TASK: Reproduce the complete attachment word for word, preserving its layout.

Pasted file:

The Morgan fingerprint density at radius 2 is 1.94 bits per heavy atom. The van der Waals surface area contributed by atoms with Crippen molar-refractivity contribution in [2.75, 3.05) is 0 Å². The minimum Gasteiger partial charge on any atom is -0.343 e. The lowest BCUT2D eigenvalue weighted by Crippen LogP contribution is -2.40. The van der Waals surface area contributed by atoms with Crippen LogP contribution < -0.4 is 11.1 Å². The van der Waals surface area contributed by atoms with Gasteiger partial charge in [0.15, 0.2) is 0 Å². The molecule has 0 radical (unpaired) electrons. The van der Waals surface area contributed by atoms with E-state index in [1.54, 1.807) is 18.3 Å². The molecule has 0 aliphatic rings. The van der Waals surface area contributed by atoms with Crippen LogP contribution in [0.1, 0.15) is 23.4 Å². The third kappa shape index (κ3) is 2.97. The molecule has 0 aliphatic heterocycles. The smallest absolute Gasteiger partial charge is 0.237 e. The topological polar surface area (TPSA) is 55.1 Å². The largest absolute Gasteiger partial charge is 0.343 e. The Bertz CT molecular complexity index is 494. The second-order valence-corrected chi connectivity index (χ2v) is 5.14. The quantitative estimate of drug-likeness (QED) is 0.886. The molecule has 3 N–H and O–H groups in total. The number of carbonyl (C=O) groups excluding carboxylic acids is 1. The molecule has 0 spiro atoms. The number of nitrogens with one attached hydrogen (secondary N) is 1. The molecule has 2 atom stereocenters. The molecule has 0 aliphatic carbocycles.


The Morgan fingerprint density at radius 2 is 1.94 bits per heavy atom. The van der Waals surface area contributed by atoms with Crippen molar-refractivity contribution in [2.75, 3.05) is 0 Å². The minimum Gasteiger partial charge on any atom is -0.343 e. The lowest BCUT2D eigenvalue weighted by Crippen LogP contribution is -2.40. The van der Waals surface area contributed by atoms with Crippen LogP contribution < -0.4 is 11.1 Å². The van der Waals surface area contributed by atoms with Gasteiger partial charge in [0.15, 0.2) is 0 Å². The molecule has 0 radical (unpaired) electrons. The van der Waals surface area contributed by atoms with E-state index in [1.54, 1.807) is 18.3 Å². The molecule has 0 aliphatic rings. The van der Waals surface area contributed by atoms with Crippen LogP contribution in [0.1, 0.15) is 23.4 Å². The third kappa shape index (κ3) is 2.97. The molecule has 0 aliphatic heterocycles. The smallest absolute Gasteiger partial charge is 0.237 e. The topological polar surface area (TPSA) is 55.1 Å². The largest absolute Gasteiger partial charge is 0.343 e. The Bertz CT molecular complexity index is 494. The second-order valence-corrected chi connectivity index (χ2v) is 5.14. The quantitative estimate of drug-likeness (QED) is 0.886. The molecule has 3 N–H and O–H groups in total. The number of carbonyl (C=O) groups excluding carboxylic acids is 1. The molecule has 0 spiro atoms. The number of nitrogens with one attached hydrogen (secondary N) is 1. The molecule has 2 atom stereocenters. The molecule has 0 aliphatic carbocycles.